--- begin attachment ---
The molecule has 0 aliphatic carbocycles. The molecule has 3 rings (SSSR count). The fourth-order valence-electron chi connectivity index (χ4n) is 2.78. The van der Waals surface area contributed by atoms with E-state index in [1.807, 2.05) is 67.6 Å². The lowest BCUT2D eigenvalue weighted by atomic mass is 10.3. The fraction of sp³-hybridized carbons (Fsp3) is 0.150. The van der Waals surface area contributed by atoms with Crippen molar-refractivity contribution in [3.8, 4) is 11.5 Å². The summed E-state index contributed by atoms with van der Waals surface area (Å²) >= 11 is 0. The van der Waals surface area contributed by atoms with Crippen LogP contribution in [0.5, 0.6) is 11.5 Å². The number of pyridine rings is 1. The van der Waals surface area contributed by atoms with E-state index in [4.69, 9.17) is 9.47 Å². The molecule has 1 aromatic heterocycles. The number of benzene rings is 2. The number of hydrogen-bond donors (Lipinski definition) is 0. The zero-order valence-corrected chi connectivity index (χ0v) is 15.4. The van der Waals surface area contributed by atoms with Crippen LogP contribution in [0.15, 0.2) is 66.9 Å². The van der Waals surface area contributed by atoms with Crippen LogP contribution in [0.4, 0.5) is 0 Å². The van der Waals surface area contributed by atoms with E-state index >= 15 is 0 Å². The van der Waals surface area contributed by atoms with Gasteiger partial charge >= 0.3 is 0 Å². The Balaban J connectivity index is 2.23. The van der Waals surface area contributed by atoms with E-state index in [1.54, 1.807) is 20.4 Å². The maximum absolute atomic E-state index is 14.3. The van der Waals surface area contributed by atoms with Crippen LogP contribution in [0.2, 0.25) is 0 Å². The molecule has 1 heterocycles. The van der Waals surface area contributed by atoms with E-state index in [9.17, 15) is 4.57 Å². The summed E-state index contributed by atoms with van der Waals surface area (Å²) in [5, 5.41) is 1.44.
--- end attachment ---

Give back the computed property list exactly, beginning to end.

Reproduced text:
The molecule has 0 aliphatic carbocycles. The molecule has 3 rings (SSSR count). The fourth-order valence-electron chi connectivity index (χ4n) is 2.78. The van der Waals surface area contributed by atoms with E-state index in [1.807, 2.05) is 67.6 Å². The lowest BCUT2D eigenvalue weighted by atomic mass is 10.3. The fraction of sp³-hybridized carbons (Fsp3) is 0.150. The van der Waals surface area contributed by atoms with Crippen molar-refractivity contribution in [3.8, 4) is 11.5 Å². The summed E-state index contributed by atoms with van der Waals surface area (Å²) >= 11 is 0. The van der Waals surface area contributed by atoms with Crippen LogP contribution in [0.5, 0.6) is 11.5 Å². The number of pyridine rings is 1. The van der Waals surface area contributed by atoms with E-state index in [4.69, 9.17) is 9.47 Å². The molecule has 1 aromatic heterocycles. The number of benzene rings is 2. The number of hydrogen-bond donors (Lipinski definition) is 0. The zero-order valence-corrected chi connectivity index (χ0v) is 15.4. The van der Waals surface area contributed by atoms with Crippen LogP contribution in [0.15, 0.2) is 66.9 Å². The van der Waals surface area contributed by atoms with Crippen LogP contribution in [0.4, 0.5) is 0 Å². The van der Waals surface area contributed by atoms with E-state index >= 15 is 0 Å². The van der Waals surface area contributed by atoms with Gasteiger partial charge >= 0.3 is 0 Å². The Balaban J connectivity index is 2.23. The van der Waals surface area contributed by atoms with E-state index in [1.54, 1.807) is 20.4 Å². The maximum absolute atomic E-state index is 14.3. The van der Waals surface area contributed by atoms with Crippen LogP contribution in [0.2, 0.25) is 0 Å². The molecule has 1 heterocycles. The van der Waals surface area contributed by atoms with E-state index in [9.17, 15) is 4.57 Å². The summed E-state index contributed by atoms with van der Waals surface area (Å²) in [5, 5.41) is 1.44.